POINTING to a rickety old typewriter with its spools and springs agape, Nirmal said to me with quiet pride, "I've got all my stories out of this." Nirmal was alluding to his literary creations, the nine novels he has written in the last 25 years.
When I first heard of Nirmal's proclivity for the pen, the fact had struck me as highly incongruous. Wouldn't his humdrum job as the keeper of the storeroom of the museum where we work serve to keep the muses away? It was hard for me to imagine how one's daily preoccupation with managing provisions and handling raw stock could facilitate the conception of plots and characters. But then this was before I became friends with Nirmal.
Nirmal writes his stories in Hindi, the native language of north India. Describing situations and relationships with sensitivity and candor, he mainly explores themes from pastoral life. I guess this is his way of staying in touch with the rural ethos. I make this presumption because I know that Nirmal grew up in a small village by the side of the Ganges river. My friend often speaks to me of his childhood home, painting word-pictures of bright blue skies and golden harvests and dancing fireflies that I,
a city-dweller, can only perceive from afar, like a moviegoer enjoying the sparkling seas washing upon exotic palm-fringed beaches on screen.
Like any hard-working author who hopes to get published, Nirmal has been trying to get his break in the Hindi literary circuit, which is a small and fledgling market for novelists. "It's like this," Nirmal explains, "There has been a serious erosion of the home readership because of the coming of video and cable television. The growth of popular Hindi magazines has also contributed to narrow the market for novels. The travel segment is where I've pinned my hopes. More and more people seem to be browsing railroad bookshops for the kind of stories I write."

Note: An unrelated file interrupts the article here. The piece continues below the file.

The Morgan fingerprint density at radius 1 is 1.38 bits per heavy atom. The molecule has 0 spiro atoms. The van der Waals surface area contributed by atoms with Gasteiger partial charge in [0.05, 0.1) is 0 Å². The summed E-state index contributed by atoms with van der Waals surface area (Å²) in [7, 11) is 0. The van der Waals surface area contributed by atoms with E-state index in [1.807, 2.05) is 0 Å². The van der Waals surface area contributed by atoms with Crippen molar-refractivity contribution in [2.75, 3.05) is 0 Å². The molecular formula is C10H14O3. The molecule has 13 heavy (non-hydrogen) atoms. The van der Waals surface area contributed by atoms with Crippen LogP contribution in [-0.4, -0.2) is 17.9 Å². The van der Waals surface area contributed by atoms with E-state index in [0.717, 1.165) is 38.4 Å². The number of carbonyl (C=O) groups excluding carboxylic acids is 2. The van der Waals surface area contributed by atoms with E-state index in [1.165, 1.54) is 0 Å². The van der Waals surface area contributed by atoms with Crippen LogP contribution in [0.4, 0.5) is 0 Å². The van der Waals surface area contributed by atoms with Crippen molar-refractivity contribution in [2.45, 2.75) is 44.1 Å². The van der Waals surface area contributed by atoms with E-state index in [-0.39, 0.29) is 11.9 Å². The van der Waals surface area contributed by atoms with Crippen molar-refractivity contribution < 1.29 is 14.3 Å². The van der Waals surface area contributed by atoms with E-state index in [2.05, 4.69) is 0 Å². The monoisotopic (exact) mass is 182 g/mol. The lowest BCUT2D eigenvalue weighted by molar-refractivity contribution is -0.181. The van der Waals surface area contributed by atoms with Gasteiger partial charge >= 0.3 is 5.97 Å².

Haven't the dry, unfruitful years of endeavor blunted his enthusiasm? I asked my friend this once while we shared lunch inside the cool, cavernous shed that serves as his storeroom. Nirmal was quiet for some moments, looking thoughtfully at the leafy tamarind tree outside the window. His answer, when it came, was deep and clear as fresh spring water. "Yes, I do want to see my manuscripts in the press. But I guess I couldn't have carried on for so long if it had been my sole concern."
Strangely, it is Nirmal's attitude toward his other concern, his "humdrum" storeroom chores, that gives me an insight into how he's able to handle his literary aspirations with such maturity. I find Nirmal's absorption with the nitty-gritty of his daily work - be it ordering a new batch of furniture, getting a faulty air conditioner repaired, or issuing me stationery - as complete as the concentration with which he clacks out a story idea on his vintage typewriter. Nirmal loves his storeroom, its unrulin ess, its smells of machine oil and paper and packets of washing soap.
Walk into Nirmal's storeroom any day, and you'll be confronted with bags and cartons filling the vast groundspace around his table. A cyclostyle perches atop a large wooden crate. Half a dozen fans lie huddled together in one corner. Metal racks rise up to the ceiling. Nirmal's table, with its ping-pong-size surface, is home to numerous unwanted utilities such as old locks, brass doorknobs gone out of fashion, an assortment of burnt-out electrical switches, and other discards periodically phased out of t he museum.
NIRMAL is forever trying to retrieve useful bits and pieces from the motley collection on his table. So I know that the unaffected copper screws and pins will be assiduously removed from the fused switches and put away in little plastic packets for future use, and the rusted locks will be cajoled with oil in the hope of getting the levers to move again. Meanwhile, the doorknobs serve as convenient paperweights.
My friend's obsession with resuscitating scrap surprises me to no end. How does it mix, I wonder, with his other passion? Nirmal, of course, is quite bemused by my incomprehension. In fact, he tells me that his dual preoccupations are not as different as they seem. He says, "Isn't it a little like writing, working at all this jumble? Either way you've got to make sense out of confusion."
Now, I've known my friend long enough to be sure that his lighthearted explanation is no mere play of wit. Somewhere along the way, he has discovered the secret of reconciling the incompatibles of literature and trivia.
And I have come to further believe that Nirmal's "secret" is bound up with a deeper conciliation, where thoughts of future rewards have been subsumed by small everyday joys, such as twisting a vagrant piece of wire into a candlestand or describing the graceful dance of peacocks after the rains.